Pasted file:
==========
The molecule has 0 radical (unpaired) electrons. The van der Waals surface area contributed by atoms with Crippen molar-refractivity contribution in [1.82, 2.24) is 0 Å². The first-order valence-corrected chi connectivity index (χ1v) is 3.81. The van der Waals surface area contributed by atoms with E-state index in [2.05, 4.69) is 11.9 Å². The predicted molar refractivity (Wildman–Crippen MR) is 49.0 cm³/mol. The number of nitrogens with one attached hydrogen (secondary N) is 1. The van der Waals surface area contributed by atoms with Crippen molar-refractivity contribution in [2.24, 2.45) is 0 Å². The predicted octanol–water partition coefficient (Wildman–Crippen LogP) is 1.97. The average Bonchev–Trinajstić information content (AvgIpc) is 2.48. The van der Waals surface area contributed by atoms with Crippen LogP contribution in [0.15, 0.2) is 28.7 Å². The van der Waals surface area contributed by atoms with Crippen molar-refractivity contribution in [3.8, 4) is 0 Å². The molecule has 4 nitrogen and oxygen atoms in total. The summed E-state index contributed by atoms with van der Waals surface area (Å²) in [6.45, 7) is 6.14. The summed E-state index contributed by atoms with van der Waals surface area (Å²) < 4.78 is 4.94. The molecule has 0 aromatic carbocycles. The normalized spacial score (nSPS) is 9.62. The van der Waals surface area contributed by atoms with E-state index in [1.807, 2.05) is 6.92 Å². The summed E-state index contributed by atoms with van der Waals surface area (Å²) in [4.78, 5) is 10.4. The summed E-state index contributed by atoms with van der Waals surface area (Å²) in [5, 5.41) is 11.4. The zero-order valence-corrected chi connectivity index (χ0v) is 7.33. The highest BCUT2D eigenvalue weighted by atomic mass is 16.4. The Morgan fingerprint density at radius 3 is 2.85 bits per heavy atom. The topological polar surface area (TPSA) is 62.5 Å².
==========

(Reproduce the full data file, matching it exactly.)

The molecule has 0 radical (unpaired) electrons. The van der Waals surface area contributed by atoms with Crippen molar-refractivity contribution in [1.82, 2.24) is 0 Å². The first-order valence-corrected chi connectivity index (χ1v) is 3.81. The van der Waals surface area contributed by atoms with E-state index in [2.05, 4.69) is 11.9 Å². The predicted molar refractivity (Wildman–Crippen MR) is 49.0 cm³/mol. The number of nitrogens with one attached hydrogen (secondary N) is 1. The van der Waals surface area contributed by atoms with Crippen molar-refractivity contribution in [2.24, 2.45) is 0 Å². The predicted octanol–water partition coefficient (Wildman–Crippen LogP) is 1.97. The average Bonchev–Trinajstić information content (AvgIpc) is 2.48. The van der Waals surface area contributed by atoms with Crippen LogP contribution in [0.15, 0.2) is 28.7 Å². The van der Waals surface area contributed by atoms with Crippen molar-refractivity contribution in [3.8, 4) is 0 Å². The molecule has 4 nitrogen and oxygen atoms in total. The summed E-state index contributed by atoms with van der Waals surface area (Å²) in [6.45, 7) is 6.14. The summed E-state index contributed by atoms with van der Waals surface area (Å²) < 4.78 is 4.94. The molecule has 0 aromatic carbocycles. The normalized spacial score (nSPS) is 9.62. The van der Waals surface area contributed by atoms with E-state index in [1.807, 2.05) is 6.92 Å². The summed E-state index contributed by atoms with van der Waals surface area (Å²) in [4.78, 5) is 10.4. The summed E-state index contributed by atoms with van der Waals surface area (Å²) in [5, 5.41) is 11.4. The zero-order valence-corrected chi connectivity index (χ0v) is 7.33. The highest BCUT2D eigenvalue weighted by atomic mass is 16.4. The Morgan fingerprint density at radius 3 is 2.85 bits per heavy atom. The topological polar surface area (TPSA) is 62.5 Å².